Tomorrow feels like it will be the first day of the shoot, even though it’s only a rehearsal day. Most of the cast and crew will be present and all the attendant logistical problems will occur. There’s a hell of a lot to figure out tomorrow, but there’s no stopping it now!
A stressful day. A couple of things almost didn’t get sorted out before close of business, either of which could have left us seriously screwed. But everything’s okay now.
All the pieces of the set are in place, the 35mm stock has been delivered and Ian’s crew only have 101 things left to do before the cameras roll on Tuesday. The Swordsman watches wryly through his monocle, patiently awaiting his screen debut.
Yesterday Kate Burdette (Isabelle) and Benedict Cumberbatch (Max) had costume fittings and it was great for me to see the characters finally rise from the pages of the script. It was also exciting to go through the shots on set with Ollie and his director’s viewfinder, choosing the best lens for each angle.
How is it that my to do list gets longer as the shoot approaches, not shorter? Surely that it is contrary to all established laws of the universe.
Most of the set is now in place on the stage, although some of it is still laid flat for painting. The amount of work left to do is quite daunting, but I know Ian and his crew will get it done if it kills them.
Yesterday I was able to do some basic rehearsal of the Swordsman with two of the puppeteers, Sheila and Lois, trying out the overhead ceiling rig and the trolley which replaces the puppet’s lower portions for waist-up shots. Again the technicalities proved daunting.
My confidence was signficantly restored by the production meeting last night. The quality of crew that Ian’s artwork has attracted is very impressive. Andrew McEwan as 1st AD is the newest recruit, and along with Abbi (stunts), Ian and Ollie (DOP) we discussed some of the challenges we’re going to face next week getting sixteen set-ups every day.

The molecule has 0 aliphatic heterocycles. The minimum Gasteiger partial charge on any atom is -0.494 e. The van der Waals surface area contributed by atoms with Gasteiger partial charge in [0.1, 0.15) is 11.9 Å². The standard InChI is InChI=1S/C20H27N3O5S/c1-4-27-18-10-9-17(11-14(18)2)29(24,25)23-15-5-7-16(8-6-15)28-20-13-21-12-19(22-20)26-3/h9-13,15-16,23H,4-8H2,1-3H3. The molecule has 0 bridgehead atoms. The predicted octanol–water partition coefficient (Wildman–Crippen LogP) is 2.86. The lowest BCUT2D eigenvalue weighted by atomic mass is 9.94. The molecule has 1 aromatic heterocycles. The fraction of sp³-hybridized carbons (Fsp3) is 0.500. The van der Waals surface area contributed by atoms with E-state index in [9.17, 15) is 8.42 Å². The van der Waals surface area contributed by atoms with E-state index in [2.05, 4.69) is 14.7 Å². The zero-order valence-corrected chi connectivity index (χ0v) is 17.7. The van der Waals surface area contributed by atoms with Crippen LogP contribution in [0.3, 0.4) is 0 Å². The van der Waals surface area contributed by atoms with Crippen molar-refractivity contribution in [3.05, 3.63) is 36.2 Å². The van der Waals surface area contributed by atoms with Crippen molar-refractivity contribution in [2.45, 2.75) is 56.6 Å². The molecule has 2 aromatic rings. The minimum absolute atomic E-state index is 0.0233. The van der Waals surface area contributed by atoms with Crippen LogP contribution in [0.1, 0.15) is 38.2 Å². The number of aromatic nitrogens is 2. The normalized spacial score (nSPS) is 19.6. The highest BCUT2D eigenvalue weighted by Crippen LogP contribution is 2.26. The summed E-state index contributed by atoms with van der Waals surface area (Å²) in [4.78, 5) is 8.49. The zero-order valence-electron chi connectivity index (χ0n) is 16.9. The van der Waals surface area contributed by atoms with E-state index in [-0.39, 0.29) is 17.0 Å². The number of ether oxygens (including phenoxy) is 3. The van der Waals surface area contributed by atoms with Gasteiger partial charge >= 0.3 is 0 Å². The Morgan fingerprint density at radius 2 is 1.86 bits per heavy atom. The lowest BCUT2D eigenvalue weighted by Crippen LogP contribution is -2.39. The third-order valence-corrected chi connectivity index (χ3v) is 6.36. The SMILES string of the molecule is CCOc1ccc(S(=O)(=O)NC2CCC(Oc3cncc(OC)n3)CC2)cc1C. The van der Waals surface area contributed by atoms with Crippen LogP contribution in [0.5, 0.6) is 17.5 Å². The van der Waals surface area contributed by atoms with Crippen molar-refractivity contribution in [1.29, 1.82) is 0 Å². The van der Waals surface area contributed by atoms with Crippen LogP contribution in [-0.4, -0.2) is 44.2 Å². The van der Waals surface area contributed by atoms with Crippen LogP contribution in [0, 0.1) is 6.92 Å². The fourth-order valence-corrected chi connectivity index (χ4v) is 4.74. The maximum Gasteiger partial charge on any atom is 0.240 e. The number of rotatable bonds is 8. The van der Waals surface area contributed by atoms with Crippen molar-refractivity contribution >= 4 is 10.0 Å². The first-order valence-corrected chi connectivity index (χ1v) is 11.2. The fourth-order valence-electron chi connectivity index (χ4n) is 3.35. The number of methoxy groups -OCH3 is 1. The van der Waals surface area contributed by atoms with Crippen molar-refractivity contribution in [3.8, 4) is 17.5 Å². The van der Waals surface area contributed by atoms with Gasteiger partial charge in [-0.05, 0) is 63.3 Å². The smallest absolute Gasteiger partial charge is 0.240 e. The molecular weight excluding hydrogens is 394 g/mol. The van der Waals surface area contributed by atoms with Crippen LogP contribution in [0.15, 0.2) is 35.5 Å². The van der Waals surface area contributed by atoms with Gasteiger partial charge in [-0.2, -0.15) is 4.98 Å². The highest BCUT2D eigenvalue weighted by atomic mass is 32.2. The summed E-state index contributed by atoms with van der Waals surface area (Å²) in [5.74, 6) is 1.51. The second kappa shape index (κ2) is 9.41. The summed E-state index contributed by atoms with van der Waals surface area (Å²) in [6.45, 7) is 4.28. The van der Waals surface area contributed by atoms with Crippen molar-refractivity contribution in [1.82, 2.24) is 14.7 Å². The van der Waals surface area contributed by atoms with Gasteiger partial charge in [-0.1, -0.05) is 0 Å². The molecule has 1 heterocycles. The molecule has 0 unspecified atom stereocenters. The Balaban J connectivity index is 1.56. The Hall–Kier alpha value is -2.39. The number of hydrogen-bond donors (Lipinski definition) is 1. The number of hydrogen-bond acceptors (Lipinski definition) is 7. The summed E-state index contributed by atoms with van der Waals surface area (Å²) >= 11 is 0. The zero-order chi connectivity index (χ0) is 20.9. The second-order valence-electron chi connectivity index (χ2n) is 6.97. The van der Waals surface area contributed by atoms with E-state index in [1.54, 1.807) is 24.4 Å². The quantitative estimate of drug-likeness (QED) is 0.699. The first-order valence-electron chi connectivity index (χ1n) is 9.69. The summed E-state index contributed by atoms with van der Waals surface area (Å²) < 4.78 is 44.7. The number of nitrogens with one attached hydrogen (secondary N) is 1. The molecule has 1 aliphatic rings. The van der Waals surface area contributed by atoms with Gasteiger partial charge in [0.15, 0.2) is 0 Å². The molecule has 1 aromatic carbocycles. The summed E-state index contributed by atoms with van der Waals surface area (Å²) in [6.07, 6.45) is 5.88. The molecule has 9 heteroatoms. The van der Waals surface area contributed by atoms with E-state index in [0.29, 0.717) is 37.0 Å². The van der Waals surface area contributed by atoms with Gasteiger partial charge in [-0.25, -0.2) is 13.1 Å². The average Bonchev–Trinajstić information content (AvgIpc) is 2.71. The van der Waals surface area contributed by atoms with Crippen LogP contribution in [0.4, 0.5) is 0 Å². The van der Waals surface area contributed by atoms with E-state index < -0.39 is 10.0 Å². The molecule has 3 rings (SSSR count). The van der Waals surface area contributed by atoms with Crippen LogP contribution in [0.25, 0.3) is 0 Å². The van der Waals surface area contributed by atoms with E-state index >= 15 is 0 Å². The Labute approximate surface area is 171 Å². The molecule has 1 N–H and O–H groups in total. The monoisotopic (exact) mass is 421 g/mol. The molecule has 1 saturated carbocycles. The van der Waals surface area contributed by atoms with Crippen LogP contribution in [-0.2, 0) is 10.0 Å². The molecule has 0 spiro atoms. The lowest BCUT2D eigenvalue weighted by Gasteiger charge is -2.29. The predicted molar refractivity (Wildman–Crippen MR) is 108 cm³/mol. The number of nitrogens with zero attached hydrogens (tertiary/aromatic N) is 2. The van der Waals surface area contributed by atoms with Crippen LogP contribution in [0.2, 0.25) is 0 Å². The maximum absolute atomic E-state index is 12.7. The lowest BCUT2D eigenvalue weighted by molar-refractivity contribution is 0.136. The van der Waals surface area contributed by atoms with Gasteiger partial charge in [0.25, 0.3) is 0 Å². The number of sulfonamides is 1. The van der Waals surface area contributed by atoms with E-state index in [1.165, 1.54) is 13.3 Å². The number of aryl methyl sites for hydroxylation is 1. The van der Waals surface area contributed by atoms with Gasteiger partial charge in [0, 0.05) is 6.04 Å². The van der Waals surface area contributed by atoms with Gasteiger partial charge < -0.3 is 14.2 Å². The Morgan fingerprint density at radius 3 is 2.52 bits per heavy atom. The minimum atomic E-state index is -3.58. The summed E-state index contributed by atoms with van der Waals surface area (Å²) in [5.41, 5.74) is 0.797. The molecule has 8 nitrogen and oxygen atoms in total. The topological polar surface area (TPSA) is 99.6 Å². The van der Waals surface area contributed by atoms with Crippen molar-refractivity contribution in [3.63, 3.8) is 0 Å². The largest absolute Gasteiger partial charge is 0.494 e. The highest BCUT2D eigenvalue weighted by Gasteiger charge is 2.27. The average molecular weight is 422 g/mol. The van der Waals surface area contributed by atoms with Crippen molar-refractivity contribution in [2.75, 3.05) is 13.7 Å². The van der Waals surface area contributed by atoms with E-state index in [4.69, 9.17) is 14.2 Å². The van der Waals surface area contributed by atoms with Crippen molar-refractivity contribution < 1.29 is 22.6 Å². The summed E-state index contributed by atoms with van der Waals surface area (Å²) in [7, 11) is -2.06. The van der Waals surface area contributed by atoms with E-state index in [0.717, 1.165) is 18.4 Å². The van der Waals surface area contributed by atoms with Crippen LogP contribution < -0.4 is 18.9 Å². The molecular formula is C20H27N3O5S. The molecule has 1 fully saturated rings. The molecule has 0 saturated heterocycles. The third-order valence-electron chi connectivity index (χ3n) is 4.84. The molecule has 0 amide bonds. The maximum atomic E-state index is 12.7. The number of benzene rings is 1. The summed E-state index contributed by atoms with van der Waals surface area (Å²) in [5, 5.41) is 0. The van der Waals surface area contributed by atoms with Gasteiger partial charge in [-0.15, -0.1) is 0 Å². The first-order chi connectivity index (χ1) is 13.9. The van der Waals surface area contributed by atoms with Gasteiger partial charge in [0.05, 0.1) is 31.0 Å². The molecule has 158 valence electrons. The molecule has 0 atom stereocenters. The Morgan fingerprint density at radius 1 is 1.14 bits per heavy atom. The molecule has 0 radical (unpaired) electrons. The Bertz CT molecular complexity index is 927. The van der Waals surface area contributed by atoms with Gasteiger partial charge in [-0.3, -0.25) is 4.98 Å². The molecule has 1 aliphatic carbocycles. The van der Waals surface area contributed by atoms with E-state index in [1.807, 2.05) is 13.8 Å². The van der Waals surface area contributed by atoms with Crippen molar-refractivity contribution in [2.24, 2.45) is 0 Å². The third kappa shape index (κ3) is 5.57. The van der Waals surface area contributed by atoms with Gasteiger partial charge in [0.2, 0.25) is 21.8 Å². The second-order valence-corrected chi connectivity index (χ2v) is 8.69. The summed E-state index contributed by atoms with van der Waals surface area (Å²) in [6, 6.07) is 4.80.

I can officially confirm that Panavision is hiring us the camera kit used to shoot The Dark Knight – a ridiculously lovely 35mm package with anamorphic lenses, which will make the pilot look very slick and expensive indeed.
And Isabelle’s sword, thanks to Abbi’s efforts with a friend at Pinewood, will be none other than the rapier used by Robert Deniro in Stardust.
One week left on the set build and the pressure’s really on. Our head painter Elaine Carr started work on Monday, and has concentrated so far on turning the hardboard and MDF flats into a rusting metal airship hull. Dan has cut lots of “joining” strips and Nate has made and glued on countless rivets to aid this cinematic alchemy.
On Wednesday Col and Ian decided to treat the construction crew to a pub lunch, and a Beefeater up the road was duly converged upon. Whilst we were waiting for our food, several people in uniforms and stab vests rushed in and dragged the chef away. Apparently the Borders Agency had received a tip-off that he was an illegal immigrant. We ended up having to eat at Macky D’s.